Newspaper article The Christian Science Monitor

Abstinence Is OK

Newspaper article The Christian Science Monitor

Abstinence Is OK

Article excerpt

RECENTLY I spent a few days in Baltimore's inner city. Driving away on a late afternoon, I saw a public-service billboard in an empty lot with a message that surprised me. In huge red letters the billboard proclaimed: VIRGIN: Teach your kid it's not a dirty word.

Three cheers for the message that abstinence is OK. Even Magic Johnson has seen the light and jumped on the abstinence bandwagon. But because teenage pregnancy is about as common as rap music here, is this public-service billboard just a feeble David with no sling shot facing a sex-charged Goliath?

The answer is no. David in this case is Hal Donofrio of Richardson, Myers & Donofrio, a Baltimore advertising agency. With private funds, money from the state of Maryland, and plenty of support from Gov. William Schaefer, Mr. Donofrio and his associates designed a multimedia campaign and classroom program, including counseling, to stop young kids from having sex. Known as the "Campaign For Our Children," it is the first of its kind.

In a phone interview Donofrio said, "We did some research and learned that 6 percent of kids between 10 and 12 had had intercourse in the last four weeks, but that 80 percent of kids 14 and younger were sexually abstinent. We wanted to get them to extend their abstinence."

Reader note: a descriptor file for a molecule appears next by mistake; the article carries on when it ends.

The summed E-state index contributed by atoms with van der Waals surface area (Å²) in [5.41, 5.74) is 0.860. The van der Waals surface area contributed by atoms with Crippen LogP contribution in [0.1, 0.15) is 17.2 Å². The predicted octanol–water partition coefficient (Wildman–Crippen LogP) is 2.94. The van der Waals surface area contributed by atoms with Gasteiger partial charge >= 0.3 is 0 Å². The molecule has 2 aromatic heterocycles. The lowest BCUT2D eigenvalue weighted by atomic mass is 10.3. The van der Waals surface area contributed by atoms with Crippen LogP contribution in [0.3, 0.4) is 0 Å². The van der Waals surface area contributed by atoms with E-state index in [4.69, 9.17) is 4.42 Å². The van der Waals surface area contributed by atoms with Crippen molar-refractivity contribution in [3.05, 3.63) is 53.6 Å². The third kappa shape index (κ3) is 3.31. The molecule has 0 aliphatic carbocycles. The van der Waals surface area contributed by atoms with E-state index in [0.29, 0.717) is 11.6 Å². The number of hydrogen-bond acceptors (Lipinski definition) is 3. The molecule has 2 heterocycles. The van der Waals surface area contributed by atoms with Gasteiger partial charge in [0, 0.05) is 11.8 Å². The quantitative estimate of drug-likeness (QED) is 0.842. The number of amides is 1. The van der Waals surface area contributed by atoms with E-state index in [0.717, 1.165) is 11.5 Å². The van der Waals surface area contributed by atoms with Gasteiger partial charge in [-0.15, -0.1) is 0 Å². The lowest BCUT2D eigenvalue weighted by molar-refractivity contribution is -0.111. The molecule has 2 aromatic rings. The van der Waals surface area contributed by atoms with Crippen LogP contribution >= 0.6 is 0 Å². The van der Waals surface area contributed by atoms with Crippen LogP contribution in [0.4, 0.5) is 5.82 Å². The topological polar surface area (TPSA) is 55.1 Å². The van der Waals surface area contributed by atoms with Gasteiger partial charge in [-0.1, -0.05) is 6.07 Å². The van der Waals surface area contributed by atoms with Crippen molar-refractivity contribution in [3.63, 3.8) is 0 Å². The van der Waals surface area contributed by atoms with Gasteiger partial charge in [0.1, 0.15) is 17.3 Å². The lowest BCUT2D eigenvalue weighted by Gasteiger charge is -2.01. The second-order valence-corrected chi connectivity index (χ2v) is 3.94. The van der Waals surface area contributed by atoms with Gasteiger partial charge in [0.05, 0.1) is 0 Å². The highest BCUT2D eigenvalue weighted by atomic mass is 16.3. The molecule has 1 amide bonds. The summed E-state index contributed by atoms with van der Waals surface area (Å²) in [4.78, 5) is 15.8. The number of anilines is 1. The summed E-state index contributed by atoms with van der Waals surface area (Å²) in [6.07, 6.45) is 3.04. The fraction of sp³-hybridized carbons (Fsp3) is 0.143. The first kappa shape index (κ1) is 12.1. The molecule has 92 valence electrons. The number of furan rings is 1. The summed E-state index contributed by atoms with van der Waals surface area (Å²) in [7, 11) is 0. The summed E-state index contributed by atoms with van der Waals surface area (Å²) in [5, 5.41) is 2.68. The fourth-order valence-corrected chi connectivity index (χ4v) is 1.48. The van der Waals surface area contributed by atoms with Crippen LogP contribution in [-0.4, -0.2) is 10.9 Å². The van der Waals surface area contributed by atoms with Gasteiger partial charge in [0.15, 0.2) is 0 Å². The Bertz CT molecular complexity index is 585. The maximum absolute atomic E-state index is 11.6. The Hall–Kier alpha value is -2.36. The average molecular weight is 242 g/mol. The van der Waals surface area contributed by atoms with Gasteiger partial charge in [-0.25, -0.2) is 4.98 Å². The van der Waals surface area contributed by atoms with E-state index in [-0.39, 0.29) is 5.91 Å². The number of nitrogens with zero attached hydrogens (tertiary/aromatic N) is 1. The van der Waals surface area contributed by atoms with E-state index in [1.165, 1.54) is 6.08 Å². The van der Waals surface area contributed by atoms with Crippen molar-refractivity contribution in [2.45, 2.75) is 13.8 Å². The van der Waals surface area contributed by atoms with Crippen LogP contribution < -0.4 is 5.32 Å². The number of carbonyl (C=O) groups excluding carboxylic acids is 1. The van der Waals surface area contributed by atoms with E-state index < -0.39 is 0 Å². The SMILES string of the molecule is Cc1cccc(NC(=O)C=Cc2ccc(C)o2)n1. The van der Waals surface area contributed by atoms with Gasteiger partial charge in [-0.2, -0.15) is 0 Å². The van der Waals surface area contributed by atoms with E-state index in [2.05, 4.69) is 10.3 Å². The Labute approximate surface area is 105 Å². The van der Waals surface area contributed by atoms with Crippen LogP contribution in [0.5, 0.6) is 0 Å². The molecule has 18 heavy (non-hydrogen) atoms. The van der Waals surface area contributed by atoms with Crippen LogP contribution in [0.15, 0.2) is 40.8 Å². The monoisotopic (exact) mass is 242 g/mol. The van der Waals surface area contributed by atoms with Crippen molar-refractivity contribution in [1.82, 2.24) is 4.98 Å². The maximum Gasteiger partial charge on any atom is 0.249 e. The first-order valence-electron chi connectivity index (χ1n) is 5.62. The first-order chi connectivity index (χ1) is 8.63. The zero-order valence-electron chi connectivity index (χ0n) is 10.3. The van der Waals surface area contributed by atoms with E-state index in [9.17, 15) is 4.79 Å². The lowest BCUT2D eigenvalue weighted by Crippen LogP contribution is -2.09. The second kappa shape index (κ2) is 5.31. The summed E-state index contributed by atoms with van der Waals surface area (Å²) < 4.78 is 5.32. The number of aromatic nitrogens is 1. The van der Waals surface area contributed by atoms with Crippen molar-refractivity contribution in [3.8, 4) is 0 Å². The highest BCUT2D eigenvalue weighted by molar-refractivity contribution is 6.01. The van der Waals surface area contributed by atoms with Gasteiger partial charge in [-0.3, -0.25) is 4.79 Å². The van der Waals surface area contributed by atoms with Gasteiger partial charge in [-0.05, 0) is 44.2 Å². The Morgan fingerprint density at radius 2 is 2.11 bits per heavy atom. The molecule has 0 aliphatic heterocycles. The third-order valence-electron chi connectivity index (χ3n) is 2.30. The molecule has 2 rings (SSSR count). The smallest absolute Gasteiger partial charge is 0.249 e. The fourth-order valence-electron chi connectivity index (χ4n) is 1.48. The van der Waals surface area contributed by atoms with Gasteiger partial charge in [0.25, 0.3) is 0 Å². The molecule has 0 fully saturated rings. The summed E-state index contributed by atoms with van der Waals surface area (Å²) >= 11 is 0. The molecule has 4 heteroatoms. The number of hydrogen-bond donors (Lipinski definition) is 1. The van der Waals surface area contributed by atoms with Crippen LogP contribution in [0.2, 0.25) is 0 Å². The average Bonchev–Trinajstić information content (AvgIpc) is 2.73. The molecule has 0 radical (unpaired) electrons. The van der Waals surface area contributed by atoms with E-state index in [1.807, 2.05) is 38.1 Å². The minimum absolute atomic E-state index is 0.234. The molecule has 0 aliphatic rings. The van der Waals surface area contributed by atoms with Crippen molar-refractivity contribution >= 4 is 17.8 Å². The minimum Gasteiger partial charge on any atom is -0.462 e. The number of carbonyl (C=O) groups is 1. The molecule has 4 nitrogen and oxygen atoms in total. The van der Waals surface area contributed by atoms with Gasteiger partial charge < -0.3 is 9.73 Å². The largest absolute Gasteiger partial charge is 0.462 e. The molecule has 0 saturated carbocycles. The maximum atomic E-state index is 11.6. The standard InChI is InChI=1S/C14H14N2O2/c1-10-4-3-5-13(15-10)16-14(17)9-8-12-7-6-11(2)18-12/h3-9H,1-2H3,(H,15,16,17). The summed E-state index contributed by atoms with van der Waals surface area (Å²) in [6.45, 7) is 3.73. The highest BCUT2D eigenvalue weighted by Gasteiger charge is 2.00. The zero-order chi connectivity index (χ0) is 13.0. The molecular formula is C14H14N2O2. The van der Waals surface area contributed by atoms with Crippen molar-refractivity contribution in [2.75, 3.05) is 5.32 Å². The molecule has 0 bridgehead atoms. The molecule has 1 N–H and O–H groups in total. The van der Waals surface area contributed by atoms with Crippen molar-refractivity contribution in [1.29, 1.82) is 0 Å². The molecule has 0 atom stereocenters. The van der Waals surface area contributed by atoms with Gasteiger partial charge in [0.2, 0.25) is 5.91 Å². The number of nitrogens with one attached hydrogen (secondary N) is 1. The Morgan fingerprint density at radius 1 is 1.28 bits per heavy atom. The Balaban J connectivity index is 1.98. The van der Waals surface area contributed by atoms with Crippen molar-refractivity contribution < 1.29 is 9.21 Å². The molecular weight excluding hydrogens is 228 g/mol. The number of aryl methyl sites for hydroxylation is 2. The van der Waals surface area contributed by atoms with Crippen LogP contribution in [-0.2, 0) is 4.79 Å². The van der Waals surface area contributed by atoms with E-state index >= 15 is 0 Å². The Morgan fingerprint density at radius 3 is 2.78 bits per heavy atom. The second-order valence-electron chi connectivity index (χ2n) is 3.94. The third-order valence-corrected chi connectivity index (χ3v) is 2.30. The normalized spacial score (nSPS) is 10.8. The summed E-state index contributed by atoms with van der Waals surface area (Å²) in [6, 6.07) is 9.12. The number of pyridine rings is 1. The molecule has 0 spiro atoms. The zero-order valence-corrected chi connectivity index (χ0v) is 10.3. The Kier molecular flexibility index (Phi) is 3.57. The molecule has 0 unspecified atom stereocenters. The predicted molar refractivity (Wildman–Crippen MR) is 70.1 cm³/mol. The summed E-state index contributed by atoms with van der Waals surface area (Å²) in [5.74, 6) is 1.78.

The project was triggered by a group of pro-life and pro-choice advocates in the state legislature. They put aside their differences and said, "What can we do to try to stop the soaring rate of teenage pregnancies in the state?"

When all costs were added, teenage mothers were costing Maryland a staggering $454 million a year. Baltimore was No. 1 in the nation for births to girls 14 and under.

In a society where sexual images bombard kids daily, what Donofrio is doing is to effectively neutralize those images.

With 27 years experience in media and a desire to "stop the terrible waste in lives," he targeted boys and girls from 9 to 14 with a campaign that costs a modest $1 million a year. The ad campaign - TV and radio commercials, billboards, newspapers, buttons, a 24-hour hotline - works in conjunction with three lesson plans in the schools and material for parents. …

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